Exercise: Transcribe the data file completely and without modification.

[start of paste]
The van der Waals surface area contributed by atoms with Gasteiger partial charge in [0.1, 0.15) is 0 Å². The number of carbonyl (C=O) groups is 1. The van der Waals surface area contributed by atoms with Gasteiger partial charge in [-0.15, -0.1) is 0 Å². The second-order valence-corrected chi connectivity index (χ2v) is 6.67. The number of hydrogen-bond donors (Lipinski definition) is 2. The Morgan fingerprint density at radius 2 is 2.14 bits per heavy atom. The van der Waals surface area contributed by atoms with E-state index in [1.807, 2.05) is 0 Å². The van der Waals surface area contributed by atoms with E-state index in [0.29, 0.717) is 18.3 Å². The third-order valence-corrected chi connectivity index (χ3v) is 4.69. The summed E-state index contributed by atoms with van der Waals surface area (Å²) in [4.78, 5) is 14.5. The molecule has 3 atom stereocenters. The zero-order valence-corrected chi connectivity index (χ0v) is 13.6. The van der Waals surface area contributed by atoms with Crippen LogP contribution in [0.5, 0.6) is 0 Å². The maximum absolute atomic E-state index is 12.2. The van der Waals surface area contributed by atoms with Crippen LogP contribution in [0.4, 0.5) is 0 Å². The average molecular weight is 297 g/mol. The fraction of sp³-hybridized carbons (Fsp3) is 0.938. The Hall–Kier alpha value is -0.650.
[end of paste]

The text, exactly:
The van der Waals surface area contributed by atoms with Gasteiger partial charge in [0.1, 0.15) is 0 Å². The number of carbonyl (C=O) groups is 1. The van der Waals surface area contributed by atoms with Gasteiger partial charge in [-0.15, -0.1) is 0 Å². The second-order valence-corrected chi connectivity index (χ2v) is 6.67. The number of hydrogen-bond donors (Lipinski definition) is 2. The Morgan fingerprint density at radius 2 is 2.14 bits per heavy atom. The van der Waals surface area contributed by atoms with E-state index in [1.807, 2.05) is 0 Å². The van der Waals surface area contributed by atoms with E-state index in [0.29, 0.717) is 18.3 Å². The third-order valence-corrected chi connectivity index (χ3v) is 4.69. The summed E-state index contributed by atoms with van der Waals surface area (Å²) in [4.78, 5) is 14.5. The molecule has 3 atom stereocenters. The zero-order valence-corrected chi connectivity index (χ0v) is 13.6. The van der Waals surface area contributed by atoms with Crippen LogP contribution in [0.5, 0.6) is 0 Å². The maximum absolute atomic E-state index is 12.2. The van der Waals surface area contributed by atoms with Crippen LogP contribution in [0.4, 0.5) is 0 Å². The average molecular weight is 297 g/mol. The fraction of sp³-hybridized carbons (Fsp3) is 0.938. The Hall–Kier alpha value is -0.650.